DeNAture is a physical coding system for a faster and more accurate identification of invisible materials information in a closed loop chemical recycling system TT1. The project demonstrates how design thinking can be applied in different contexts to aid systems for cyclability through compelling communication strategies of materials’ provenance, type, processes, recycling and life-cycle TT2. The project is the outcome of a science-design collaboration during a COST-funded design residency in a laboratory hosted by Hanna de la Motte, a technical scientist developing innovative methods for chemical recycling of materials including regenerated wood-based cellulose fibres at Chalmers University of Gothenburg and SP Technical Institute of Sweden TT5.
To aid the traceability of materials at their smallest scale within chemical recycling processes, a code for man-made fibres is developed as a hybrid between DNA coding in living organisms and binary codes in programming TT6: Materials that are derived from nature but altered in the process of manufacturing reveal a traceable code that translates the invisible chemical processes and compositions into a pattern that can be read with UV microscopes and sensors TT3. This speeds up identification and application of the correct chemical processes through the connection of scientific research with design, and is achieved without altering the properties of the fibre TT9.
Acknowledging scarcity of materials and a system-based design approach that can be applied from the micro (molecular) to the macro (textural) scale, a garment blueprint made from 100% regenerated cellulose (Viscose and Tencel) creates options for assembly and disassembly of valuable coded fibres with a ‘minimal material’ approach TT8.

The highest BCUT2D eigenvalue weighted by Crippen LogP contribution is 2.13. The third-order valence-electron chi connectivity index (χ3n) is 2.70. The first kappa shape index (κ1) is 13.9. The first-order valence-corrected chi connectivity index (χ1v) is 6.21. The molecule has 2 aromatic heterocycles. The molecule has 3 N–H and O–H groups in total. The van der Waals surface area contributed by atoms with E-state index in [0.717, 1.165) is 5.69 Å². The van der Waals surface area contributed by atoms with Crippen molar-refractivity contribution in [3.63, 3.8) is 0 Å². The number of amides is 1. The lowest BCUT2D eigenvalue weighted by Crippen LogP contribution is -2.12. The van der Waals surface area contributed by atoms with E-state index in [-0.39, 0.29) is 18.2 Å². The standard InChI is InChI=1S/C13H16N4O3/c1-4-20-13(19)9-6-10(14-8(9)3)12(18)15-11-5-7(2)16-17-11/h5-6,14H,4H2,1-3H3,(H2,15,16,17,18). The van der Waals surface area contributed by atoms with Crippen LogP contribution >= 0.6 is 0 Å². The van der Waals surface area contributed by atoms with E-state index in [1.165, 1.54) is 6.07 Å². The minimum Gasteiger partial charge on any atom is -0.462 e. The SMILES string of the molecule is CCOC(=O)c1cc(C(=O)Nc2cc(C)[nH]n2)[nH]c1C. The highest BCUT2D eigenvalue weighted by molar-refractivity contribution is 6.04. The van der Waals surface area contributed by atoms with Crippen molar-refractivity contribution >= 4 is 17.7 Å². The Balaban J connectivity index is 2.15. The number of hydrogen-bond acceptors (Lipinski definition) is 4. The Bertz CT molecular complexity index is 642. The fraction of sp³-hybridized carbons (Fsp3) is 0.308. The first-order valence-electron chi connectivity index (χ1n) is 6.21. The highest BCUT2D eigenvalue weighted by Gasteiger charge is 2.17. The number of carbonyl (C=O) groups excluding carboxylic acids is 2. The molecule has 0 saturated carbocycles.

The data of coded materials is presented in a Recyclopaedia that provides a visual archive for the research that is pioneered worldwide. These codes create the fingerprint for each material, and like tree rings more layers of information can be added over time TT10.Download PDF
COST (European Cooperation in Science and Technology) Short Term Scientific Mission (STSM) at Chalmers University of Technology and SP Technical Research Institute of Sweden, hosted by Dr Hanna de la Motte
With thanks for advice from: Anna Palme, PhD Researcher at Chalmers (recycled cotton), Tobias Köhnke, Swerea IVF (spinning advice), PhD student Alexander Idström (NMR advice), Professor Per Lincoln and PhD student Lena Nyberg, the Physical Chemistry Department at Chalmers, the Organic Chemistry Department at Chalmers and SP Technical Institute of Sweden.
Project developed with funding support from COST FP1205: Åsa Östlund, Action Chair; Dennis Jones, STSM Manager